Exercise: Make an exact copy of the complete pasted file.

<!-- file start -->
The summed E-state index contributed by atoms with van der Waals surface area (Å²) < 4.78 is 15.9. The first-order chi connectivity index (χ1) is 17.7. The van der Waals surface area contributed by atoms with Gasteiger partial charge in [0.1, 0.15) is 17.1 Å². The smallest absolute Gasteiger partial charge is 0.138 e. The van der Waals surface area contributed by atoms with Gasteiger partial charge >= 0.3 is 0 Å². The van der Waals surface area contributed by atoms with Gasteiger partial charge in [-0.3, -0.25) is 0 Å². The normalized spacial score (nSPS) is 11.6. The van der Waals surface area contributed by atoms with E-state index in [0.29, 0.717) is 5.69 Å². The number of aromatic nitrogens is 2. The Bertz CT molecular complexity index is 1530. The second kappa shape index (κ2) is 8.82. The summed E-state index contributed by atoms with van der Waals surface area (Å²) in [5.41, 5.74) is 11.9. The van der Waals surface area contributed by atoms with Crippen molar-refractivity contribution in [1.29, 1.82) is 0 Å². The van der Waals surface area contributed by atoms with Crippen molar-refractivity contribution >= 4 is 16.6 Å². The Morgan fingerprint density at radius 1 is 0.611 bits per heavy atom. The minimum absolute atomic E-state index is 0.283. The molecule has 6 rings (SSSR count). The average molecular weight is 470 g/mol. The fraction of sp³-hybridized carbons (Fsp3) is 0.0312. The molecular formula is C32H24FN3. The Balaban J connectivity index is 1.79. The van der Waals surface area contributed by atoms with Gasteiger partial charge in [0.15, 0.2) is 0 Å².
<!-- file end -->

The summed E-state index contributed by atoms with van der Waals surface area (Å²) < 4.78 is 15.9. The first-order chi connectivity index (χ1) is 17.7. The van der Waals surface area contributed by atoms with Gasteiger partial charge in [0.1, 0.15) is 17.1 Å². The smallest absolute Gasteiger partial charge is 0.138 e. The van der Waals surface area contributed by atoms with Gasteiger partial charge >= 0.3 is 0 Å². The van der Waals surface area contributed by atoms with Gasteiger partial charge in [-0.3, -0.25) is 0 Å². The normalized spacial score (nSPS) is 11.6. The van der Waals surface area contributed by atoms with E-state index in [0.29, 0.717) is 5.69 Å². The number of aromatic nitrogens is 2. The Bertz CT molecular complexity index is 1530. The second kappa shape index (κ2) is 8.82. The summed E-state index contributed by atoms with van der Waals surface area (Å²) in [5.41, 5.74) is 11.9. The van der Waals surface area contributed by atoms with Crippen molar-refractivity contribution in [1.29, 1.82) is 0 Å². The van der Waals surface area contributed by atoms with Crippen molar-refractivity contribution >= 4 is 16.6 Å². The Morgan fingerprint density at radius 1 is 0.611 bits per heavy atom. The minimum absolute atomic E-state index is 0.283. The molecule has 6 rings (SSSR count). The average molecular weight is 470 g/mol. The fraction of sp³-hybridized carbons (Fsp3) is 0.0312. The molecular formula is C32H24FN3. The Balaban J connectivity index is 1.79. The van der Waals surface area contributed by atoms with Gasteiger partial charge in [0.15, 0.2) is 0 Å².